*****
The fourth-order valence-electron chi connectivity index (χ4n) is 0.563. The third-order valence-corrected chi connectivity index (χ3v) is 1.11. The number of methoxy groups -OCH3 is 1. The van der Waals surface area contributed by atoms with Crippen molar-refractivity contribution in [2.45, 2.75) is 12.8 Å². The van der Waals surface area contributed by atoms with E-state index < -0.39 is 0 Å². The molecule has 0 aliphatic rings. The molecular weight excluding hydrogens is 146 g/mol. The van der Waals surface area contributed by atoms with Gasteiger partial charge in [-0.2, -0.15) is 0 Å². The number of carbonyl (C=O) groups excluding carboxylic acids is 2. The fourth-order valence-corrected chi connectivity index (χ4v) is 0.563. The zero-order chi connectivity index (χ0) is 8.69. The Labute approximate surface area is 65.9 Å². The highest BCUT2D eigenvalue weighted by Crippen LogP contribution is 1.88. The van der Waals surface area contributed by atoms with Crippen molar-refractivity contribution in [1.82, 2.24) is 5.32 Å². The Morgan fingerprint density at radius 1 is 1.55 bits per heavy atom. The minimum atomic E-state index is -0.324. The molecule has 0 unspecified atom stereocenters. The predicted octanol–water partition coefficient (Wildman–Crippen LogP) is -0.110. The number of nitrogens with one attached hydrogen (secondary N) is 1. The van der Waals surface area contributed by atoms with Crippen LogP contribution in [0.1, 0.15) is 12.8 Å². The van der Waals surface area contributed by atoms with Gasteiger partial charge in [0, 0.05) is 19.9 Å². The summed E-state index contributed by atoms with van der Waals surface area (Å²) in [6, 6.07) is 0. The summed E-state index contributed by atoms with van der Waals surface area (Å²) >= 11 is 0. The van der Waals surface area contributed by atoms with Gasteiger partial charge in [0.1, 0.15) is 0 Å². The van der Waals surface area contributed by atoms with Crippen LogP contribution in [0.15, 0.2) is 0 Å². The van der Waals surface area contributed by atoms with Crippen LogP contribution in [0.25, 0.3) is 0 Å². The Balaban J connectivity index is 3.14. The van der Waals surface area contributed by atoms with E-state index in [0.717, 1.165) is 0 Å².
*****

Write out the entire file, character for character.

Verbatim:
The fourth-order valence-electron chi connectivity index (χ4n) is 0.563. The third-order valence-corrected chi connectivity index (χ3v) is 1.11. The number of methoxy groups -OCH3 is 1. The van der Waals surface area contributed by atoms with Crippen molar-refractivity contribution in [2.45, 2.75) is 12.8 Å². The van der Waals surface area contributed by atoms with E-state index < -0.39 is 0 Å². The molecule has 0 aliphatic rings. The molecular weight excluding hydrogens is 146 g/mol. The van der Waals surface area contributed by atoms with Gasteiger partial charge in [-0.2, -0.15) is 0 Å². The number of carbonyl (C=O) groups excluding carboxylic acids is 2. The fourth-order valence-corrected chi connectivity index (χ4v) is 0.563. The zero-order chi connectivity index (χ0) is 8.69. The Labute approximate surface area is 65.9 Å². The highest BCUT2D eigenvalue weighted by Crippen LogP contribution is 1.88. The van der Waals surface area contributed by atoms with Crippen molar-refractivity contribution in [1.82, 2.24) is 5.32 Å². The Morgan fingerprint density at radius 1 is 1.55 bits per heavy atom. The minimum atomic E-state index is -0.324. The molecule has 0 unspecified atom stereocenters. The predicted octanol–water partition coefficient (Wildman–Crippen LogP) is -0.110. The number of nitrogens with one attached hydrogen (secondary N) is 1. The van der Waals surface area contributed by atoms with Crippen LogP contribution in [0.1, 0.15) is 12.8 Å². The van der Waals surface area contributed by atoms with Gasteiger partial charge in [0, 0.05) is 19.9 Å². The summed E-state index contributed by atoms with van der Waals surface area (Å²) in [6, 6.07) is 0. The summed E-state index contributed by atoms with van der Waals surface area (Å²) >= 11 is 0. The van der Waals surface area contributed by atoms with Gasteiger partial charge in [0.1, 0.15) is 0 Å². The van der Waals surface area contributed by atoms with Crippen LogP contribution in [0.15, 0.2) is 0 Å². The van der Waals surface area contributed by atoms with Crippen LogP contribution in [0.25, 0.3) is 0 Å². The Balaban J connectivity index is 3.14. The van der Waals surface area contributed by atoms with E-state index in [0.717, 1.165) is 0 Å².